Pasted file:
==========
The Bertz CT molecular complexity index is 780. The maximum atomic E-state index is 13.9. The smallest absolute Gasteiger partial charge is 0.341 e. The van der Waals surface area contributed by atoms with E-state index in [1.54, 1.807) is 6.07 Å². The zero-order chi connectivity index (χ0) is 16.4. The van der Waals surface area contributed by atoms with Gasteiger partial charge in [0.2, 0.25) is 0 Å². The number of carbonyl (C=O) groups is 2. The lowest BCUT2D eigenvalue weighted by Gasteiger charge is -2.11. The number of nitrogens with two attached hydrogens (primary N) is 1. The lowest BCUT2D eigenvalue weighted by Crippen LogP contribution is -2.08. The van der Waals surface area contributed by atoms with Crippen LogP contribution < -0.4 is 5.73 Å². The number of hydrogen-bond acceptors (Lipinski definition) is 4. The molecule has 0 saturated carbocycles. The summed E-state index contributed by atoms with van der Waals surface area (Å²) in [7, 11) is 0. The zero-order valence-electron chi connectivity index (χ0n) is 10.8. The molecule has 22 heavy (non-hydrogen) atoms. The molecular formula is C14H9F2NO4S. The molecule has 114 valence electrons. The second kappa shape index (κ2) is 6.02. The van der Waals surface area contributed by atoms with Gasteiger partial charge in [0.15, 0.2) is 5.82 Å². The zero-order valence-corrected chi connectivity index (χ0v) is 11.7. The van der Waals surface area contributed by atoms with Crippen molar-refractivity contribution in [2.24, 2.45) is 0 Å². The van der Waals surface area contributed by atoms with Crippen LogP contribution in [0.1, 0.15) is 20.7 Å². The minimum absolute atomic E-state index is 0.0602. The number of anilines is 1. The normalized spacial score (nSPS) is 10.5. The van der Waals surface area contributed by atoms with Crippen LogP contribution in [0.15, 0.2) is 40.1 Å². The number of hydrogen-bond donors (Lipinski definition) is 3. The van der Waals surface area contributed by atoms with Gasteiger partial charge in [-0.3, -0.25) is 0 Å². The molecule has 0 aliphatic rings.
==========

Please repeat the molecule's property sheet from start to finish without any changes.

The Bertz CT molecular complexity index is 780. The maximum atomic E-state index is 13.9. The smallest absolute Gasteiger partial charge is 0.341 e. The van der Waals surface area contributed by atoms with E-state index in [1.54, 1.807) is 6.07 Å². The zero-order chi connectivity index (χ0) is 16.4. The van der Waals surface area contributed by atoms with Gasteiger partial charge in [0.2, 0.25) is 0 Å². The number of carbonyl (C=O) groups is 2. The lowest BCUT2D eigenvalue weighted by Gasteiger charge is -2.11. The number of nitrogens with two attached hydrogens (primary N) is 1. The lowest BCUT2D eigenvalue weighted by Crippen LogP contribution is -2.08. The van der Waals surface area contributed by atoms with Crippen LogP contribution < -0.4 is 5.73 Å². The number of hydrogen-bond acceptors (Lipinski definition) is 4. The molecule has 0 saturated carbocycles. The summed E-state index contributed by atoms with van der Waals surface area (Å²) in [7, 11) is 0. The zero-order valence-electron chi connectivity index (χ0n) is 10.8. The molecule has 22 heavy (non-hydrogen) atoms. The molecular formula is C14H9F2NO4S. The molecule has 114 valence electrons. The second kappa shape index (κ2) is 6.02. The van der Waals surface area contributed by atoms with Gasteiger partial charge in [0.15, 0.2) is 5.82 Å². The zero-order valence-corrected chi connectivity index (χ0v) is 11.7. The van der Waals surface area contributed by atoms with Crippen molar-refractivity contribution in [2.24, 2.45) is 0 Å². The van der Waals surface area contributed by atoms with Crippen LogP contribution in [0.1, 0.15) is 20.7 Å². The minimum absolute atomic E-state index is 0.0602. The number of anilines is 1. The normalized spacial score (nSPS) is 10.5. The van der Waals surface area contributed by atoms with Crippen LogP contribution in [0.15, 0.2) is 40.1 Å². The number of hydrogen-bond donors (Lipinski definition) is 3. The van der Waals surface area contributed by atoms with Gasteiger partial charge in [-0.3, -0.25) is 0 Å². The molecule has 0 aliphatic rings.